Attenzione! Listen to the words of our holy father Saint Benedict: "As soon as the cantor begins to sing 'Glory be to the Father,' let all the monks rise from their seats in honor and reverence for the Holy Trinity" (Rule of Saint Benedict, 9:7). Welcome to the Solemnity of the Most Holy Trinity. So, rise from your seats in honor and reverence and sign yourself BIG: In the name of the Father, and of the Son, and of the Holy Spirit. Amen! And as things go smoothly and not so smoothly this week, remember what Jesus tells us in today's Gospel: And behold, I am with you always, until the end of the age (Mt 28:20). Not sometimes, rather, always. Jesus is always with us.  Come, Holy Spirit, enlighten our words and deeds so that we cry with gratitude, "Abba, Father!" May your kindness, O Lord, be upon us who have put our faith in you (Ps 33). 

Monday is Memorial Day, a day when our country honors those who have died in military service for the United States. It also happens to be the unofficial start to summer. As we honor the Americans who gave their lives in military service, and get busy this summer, we remember three American priests who not only lost their lives as they served as military chaplains but are also candidates for sainthood! So important were chaplains, that in 1915, British field marshal Sir Douglas Haig (1861-1928) had this to say, "A good chaplain is as valuable as a good general."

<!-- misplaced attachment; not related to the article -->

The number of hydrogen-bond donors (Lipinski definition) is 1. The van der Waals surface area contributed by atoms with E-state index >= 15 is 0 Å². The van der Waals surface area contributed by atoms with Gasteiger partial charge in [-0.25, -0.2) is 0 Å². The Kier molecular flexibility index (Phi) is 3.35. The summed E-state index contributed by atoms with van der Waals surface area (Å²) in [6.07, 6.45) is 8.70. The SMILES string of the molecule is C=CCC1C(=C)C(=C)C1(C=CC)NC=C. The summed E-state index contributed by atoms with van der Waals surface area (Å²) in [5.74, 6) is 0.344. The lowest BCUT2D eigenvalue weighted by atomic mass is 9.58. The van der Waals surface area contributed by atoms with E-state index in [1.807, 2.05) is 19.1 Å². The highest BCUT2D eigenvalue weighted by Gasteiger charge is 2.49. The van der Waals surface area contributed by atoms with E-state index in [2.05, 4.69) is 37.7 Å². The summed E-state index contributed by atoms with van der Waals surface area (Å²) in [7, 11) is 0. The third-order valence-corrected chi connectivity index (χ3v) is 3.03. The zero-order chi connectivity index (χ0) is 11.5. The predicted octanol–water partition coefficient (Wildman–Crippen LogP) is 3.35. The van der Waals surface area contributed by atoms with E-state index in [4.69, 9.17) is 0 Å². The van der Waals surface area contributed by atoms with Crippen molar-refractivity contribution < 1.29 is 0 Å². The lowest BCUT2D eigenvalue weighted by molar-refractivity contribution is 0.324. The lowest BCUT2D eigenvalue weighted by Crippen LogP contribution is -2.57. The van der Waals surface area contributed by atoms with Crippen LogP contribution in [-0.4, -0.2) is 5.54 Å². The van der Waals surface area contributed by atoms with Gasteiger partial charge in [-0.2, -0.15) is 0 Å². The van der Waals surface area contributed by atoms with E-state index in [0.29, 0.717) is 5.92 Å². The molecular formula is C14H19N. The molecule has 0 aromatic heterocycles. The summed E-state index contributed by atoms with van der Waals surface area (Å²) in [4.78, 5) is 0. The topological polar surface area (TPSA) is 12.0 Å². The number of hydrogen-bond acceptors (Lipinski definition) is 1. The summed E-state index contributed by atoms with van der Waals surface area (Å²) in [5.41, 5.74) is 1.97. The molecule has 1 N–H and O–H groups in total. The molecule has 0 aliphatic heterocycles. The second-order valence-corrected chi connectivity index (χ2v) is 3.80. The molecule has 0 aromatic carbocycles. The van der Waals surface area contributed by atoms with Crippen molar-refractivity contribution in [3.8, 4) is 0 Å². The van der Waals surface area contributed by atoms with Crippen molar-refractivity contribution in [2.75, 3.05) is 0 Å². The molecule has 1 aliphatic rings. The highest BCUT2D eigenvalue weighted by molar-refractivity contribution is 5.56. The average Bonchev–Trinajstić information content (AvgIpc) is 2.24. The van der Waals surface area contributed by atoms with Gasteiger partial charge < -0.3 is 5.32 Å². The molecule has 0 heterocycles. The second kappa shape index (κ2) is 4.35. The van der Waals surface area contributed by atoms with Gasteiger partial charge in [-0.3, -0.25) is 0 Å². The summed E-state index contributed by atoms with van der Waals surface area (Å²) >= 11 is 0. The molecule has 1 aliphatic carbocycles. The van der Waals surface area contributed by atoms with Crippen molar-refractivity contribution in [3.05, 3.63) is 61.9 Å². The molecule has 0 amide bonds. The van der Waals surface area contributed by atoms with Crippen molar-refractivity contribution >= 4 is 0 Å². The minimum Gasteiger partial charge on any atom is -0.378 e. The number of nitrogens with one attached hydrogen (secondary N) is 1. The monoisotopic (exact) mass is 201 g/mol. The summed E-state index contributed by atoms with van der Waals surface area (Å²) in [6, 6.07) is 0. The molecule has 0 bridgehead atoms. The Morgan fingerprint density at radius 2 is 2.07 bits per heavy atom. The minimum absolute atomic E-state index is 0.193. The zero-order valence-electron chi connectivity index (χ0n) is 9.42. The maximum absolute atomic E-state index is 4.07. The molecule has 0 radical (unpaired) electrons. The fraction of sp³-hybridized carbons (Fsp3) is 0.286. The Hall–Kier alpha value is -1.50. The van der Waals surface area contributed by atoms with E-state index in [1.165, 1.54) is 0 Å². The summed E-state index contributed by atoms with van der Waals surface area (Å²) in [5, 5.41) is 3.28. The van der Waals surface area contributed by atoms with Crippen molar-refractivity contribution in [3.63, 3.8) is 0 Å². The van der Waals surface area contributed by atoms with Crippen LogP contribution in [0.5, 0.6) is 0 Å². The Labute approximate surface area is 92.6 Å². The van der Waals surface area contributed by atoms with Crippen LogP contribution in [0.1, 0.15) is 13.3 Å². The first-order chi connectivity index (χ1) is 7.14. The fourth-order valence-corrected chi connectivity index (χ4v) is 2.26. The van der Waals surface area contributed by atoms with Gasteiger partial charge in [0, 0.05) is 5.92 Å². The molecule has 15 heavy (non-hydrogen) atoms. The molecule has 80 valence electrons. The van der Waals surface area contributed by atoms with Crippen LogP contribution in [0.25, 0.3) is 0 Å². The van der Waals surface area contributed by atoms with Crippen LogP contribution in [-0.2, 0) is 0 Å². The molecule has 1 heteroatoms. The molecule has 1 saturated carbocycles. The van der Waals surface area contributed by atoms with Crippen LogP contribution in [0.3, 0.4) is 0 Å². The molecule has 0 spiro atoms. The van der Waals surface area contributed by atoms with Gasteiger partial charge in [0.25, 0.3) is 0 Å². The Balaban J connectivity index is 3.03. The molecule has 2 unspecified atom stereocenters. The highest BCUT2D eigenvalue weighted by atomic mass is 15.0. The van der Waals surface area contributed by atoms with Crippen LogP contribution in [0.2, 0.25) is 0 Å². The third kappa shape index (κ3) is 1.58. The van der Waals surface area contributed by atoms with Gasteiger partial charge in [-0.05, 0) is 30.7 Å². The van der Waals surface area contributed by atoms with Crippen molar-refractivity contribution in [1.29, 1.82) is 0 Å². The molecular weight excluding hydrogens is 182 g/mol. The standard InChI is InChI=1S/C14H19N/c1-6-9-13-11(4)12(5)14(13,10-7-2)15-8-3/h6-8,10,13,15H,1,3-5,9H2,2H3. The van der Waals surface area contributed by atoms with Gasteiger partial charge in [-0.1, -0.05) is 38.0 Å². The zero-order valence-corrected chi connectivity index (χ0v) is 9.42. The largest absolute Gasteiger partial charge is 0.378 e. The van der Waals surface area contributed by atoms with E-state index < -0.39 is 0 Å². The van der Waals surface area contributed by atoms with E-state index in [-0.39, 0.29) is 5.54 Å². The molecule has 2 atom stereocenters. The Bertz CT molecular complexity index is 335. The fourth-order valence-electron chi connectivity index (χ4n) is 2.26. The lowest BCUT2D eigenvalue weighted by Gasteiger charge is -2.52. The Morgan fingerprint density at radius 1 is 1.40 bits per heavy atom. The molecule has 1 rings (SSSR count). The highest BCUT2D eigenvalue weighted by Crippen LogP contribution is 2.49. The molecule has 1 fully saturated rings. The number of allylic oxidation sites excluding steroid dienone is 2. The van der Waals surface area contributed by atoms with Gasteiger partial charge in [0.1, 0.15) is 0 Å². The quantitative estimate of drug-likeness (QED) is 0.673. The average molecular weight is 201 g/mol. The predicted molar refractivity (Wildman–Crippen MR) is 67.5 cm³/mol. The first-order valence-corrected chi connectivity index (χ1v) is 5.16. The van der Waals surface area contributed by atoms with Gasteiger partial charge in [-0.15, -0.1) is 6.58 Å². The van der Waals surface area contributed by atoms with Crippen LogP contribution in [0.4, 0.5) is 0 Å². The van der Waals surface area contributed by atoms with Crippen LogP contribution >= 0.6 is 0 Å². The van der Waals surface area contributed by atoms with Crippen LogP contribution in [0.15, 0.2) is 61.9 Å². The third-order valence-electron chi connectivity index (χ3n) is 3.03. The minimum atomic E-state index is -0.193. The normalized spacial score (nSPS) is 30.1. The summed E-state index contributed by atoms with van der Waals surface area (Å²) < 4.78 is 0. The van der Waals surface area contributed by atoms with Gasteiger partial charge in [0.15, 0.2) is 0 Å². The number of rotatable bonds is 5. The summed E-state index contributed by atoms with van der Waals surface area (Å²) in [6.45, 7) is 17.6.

SERVANT OF GOD EMIL KAPAUN (India, Burma, and Korea),
SERVANT OF GOD VINCENT CAPODANNO (Vietnam War),
SERVANT OF GOD JOSEPH VERBIS LAFLEUR (World War II in the Philippines),
PRAY FOR US.

As we celebrate today's Solemnity and travel through the last days of May 2024, some of our voices have something to say about the Holy Trinity, others speak of Mary, Our Lady, and one speaks of both. 

The mystery of the Most Holy Trinity is the central mystery of Christian faith and life. It is the mystery of God in Himself. It is therefore the source of all the other mysteries of faith, the light that enlightens them. It is the most fundamental and essential teaching in the "hierarchy of truths of faith."
(Catechism of the Catholic Church, 234)

The Virgin Mary, in her docile humility, became the handmaid of divine Love: she accepted the Father's will and conceived the Son by the power of the Holy Spirit. In her the Almighty built a temple worthy of Him and made her the model and image of the Church, mystery and house of communion for all human beings. May Mary, mirror of the Blessed Trinity help us to grow in faith of the Trinitarian mystery.
(Pope Bendict XVI, Angelus Address, Trinity Sunday, June 7, 2009)

The Feast of the Most Holy Trinity leads us to contemplate the mystery of God who unceasingly creates, redeems and sanctifies, always with love and through love, and enables every creature that welcomes Him to reflect a ray of His beauty, goodness and truth,
(Pope Francis, Angelus Address, Trinity Sunday, May 27, 2018)

Jesus is Our Lord and Mary is Our Lady. She takes total care and responsibility for us; she happily exercises this dignity and responsibility ...
During your prayer, go to Mary and have a heart-to-heart talk with her. If we put our life into her hands, if we really and truly ask for her help, we can be sure that we will never get into serious trouble because she will provide before we even know it. Only in heaven will we know how many mistakes we avoided, how many sins we did not commit because she was helping us, imploring for us, giving so much to us out of the goodness of her heart.
(Servant of God Ida Peterfy, 1922-2002)

The Blessed Virgin Mary can do more than all the physicians in the world ...
true veneration of the Blessed Virgin consists in not offending her divine Son in any way.
(Saint Crispin of Viterbo, 1668-1750)

There is no surer or easier way than Mary for uniting all persons with Christ.